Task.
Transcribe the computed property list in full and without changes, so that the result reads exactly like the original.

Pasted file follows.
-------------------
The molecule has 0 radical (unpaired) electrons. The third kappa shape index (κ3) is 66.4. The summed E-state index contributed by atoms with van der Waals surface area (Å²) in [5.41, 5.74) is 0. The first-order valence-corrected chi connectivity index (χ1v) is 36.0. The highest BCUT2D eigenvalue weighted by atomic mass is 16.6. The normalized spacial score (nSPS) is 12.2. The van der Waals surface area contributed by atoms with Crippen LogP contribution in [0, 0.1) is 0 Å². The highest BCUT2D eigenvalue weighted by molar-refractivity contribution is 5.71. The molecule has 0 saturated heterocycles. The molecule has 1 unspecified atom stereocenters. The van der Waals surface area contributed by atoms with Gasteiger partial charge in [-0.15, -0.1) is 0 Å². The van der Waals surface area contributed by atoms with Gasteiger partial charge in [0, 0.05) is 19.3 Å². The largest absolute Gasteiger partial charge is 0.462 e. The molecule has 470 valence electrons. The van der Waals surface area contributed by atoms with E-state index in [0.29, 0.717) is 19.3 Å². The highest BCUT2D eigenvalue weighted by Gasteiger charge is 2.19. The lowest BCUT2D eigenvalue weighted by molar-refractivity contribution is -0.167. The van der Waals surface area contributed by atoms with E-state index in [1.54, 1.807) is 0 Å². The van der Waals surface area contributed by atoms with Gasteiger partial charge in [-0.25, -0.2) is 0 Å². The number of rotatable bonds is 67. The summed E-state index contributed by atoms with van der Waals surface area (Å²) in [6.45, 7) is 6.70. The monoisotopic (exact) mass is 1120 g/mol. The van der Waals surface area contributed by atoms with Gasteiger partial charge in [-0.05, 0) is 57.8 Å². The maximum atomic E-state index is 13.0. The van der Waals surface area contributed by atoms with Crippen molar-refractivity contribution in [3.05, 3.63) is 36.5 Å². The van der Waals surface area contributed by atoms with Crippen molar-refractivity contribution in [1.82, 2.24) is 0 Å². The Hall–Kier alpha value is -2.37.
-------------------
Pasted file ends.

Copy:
The molecule has 0 radical (unpaired) electrons. The third kappa shape index (κ3) is 66.4. The summed E-state index contributed by atoms with van der Waals surface area (Å²) in [5.41, 5.74) is 0. The first-order valence-corrected chi connectivity index (χ1v) is 36.0. The highest BCUT2D eigenvalue weighted by atomic mass is 16.6. The normalized spacial score (nSPS) is 12.2. The van der Waals surface area contributed by atoms with Crippen LogP contribution in [0, 0.1) is 0 Å². The highest BCUT2D eigenvalue weighted by molar-refractivity contribution is 5.71. The molecule has 0 saturated heterocycles. The molecule has 1 unspecified atom stereocenters. The van der Waals surface area contributed by atoms with Gasteiger partial charge in [-0.15, -0.1) is 0 Å². The van der Waals surface area contributed by atoms with Gasteiger partial charge in [0, 0.05) is 19.3 Å². The largest absolute Gasteiger partial charge is 0.462 e. The molecule has 470 valence electrons. The van der Waals surface area contributed by atoms with E-state index in [0.29, 0.717) is 19.3 Å². The highest BCUT2D eigenvalue weighted by Gasteiger charge is 2.19. The lowest BCUT2D eigenvalue weighted by molar-refractivity contribution is -0.167. The van der Waals surface area contributed by atoms with E-state index in [1.54, 1.807) is 0 Å². The van der Waals surface area contributed by atoms with Gasteiger partial charge in [-0.25, -0.2) is 0 Å². The number of rotatable bonds is 67. The summed E-state index contributed by atoms with van der Waals surface area (Å²) in [6.45, 7) is 6.70. The monoisotopic (exact) mass is 1120 g/mol. The van der Waals surface area contributed by atoms with Gasteiger partial charge in [-0.05, 0) is 57.8 Å². The maximum atomic E-state index is 13.0. The van der Waals surface area contributed by atoms with Crippen molar-refractivity contribution in [3.05, 3.63) is 36.5 Å². The van der Waals surface area contributed by atoms with Crippen molar-refractivity contribution in [1.82, 2.24) is 0 Å². The Hall–Kier alpha value is -2.37.